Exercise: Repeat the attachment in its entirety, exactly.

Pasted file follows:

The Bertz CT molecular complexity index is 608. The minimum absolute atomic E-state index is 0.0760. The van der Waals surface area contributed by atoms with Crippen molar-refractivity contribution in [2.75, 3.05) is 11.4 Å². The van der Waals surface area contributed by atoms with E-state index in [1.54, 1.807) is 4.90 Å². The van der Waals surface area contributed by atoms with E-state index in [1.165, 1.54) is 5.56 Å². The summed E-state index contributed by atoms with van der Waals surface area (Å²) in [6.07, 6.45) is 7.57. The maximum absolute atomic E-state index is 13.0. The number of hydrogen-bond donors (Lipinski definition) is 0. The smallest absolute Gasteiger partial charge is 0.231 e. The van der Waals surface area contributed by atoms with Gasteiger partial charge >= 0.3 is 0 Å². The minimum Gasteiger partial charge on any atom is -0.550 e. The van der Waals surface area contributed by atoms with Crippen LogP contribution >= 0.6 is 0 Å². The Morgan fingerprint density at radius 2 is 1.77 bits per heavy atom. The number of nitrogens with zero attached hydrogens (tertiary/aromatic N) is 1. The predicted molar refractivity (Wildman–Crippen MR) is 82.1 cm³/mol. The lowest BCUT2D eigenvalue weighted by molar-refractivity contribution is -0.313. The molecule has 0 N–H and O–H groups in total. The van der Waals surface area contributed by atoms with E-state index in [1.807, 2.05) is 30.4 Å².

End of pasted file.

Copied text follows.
The Bertz CT molecular complexity index is 608. The minimum absolute atomic E-state index is 0.0760. The van der Waals surface area contributed by atoms with Crippen molar-refractivity contribution in [2.75, 3.05) is 11.4 Å². The van der Waals surface area contributed by atoms with E-state index in [1.54, 1.807) is 4.90 Å². The van der Waals surface area contributed by atoms with E-state index in [1.165, 1.54) is 5.56 Å². The summed E-state index contributed by atoms with van der Waals surface area (Å²) in [6.07, 6.45) is 7.57. The maximum absolute atomic E-state index is 13.0. The number of hydrogen-bond donors (Lipinski definition) is 0. The smallest absolute Gasteiger partial charge is 0.231 e. The van der Waals surface area contributed by atoms with Gasteiger partial charge >= 0.3 is 0 Å². The minimum Gasteiger partial charge on any atom is -0.550 e. The van der Waals surface area contributed by atoms with Crippen LogP contribution >= 0.6 is 0 Å². The Morgan fingerprint density at radius 2 is 1.77 bits per heavy atom. The number of nitrogens with zero attached hydrogens (tertiary/aromatic N) is 1. The predicted molar refractivity (Wildman–Crippen MR) is 82.1 cm³/mol. The lowest BCUT2D eigenvalue weighted by molar-refractivity contribution is -0.313. The molecule has 0 N–H and O–H groups in total. The van der Waals surface area contributed by atoms with E-state index in [1.807, 2.05) is 30.4 Å².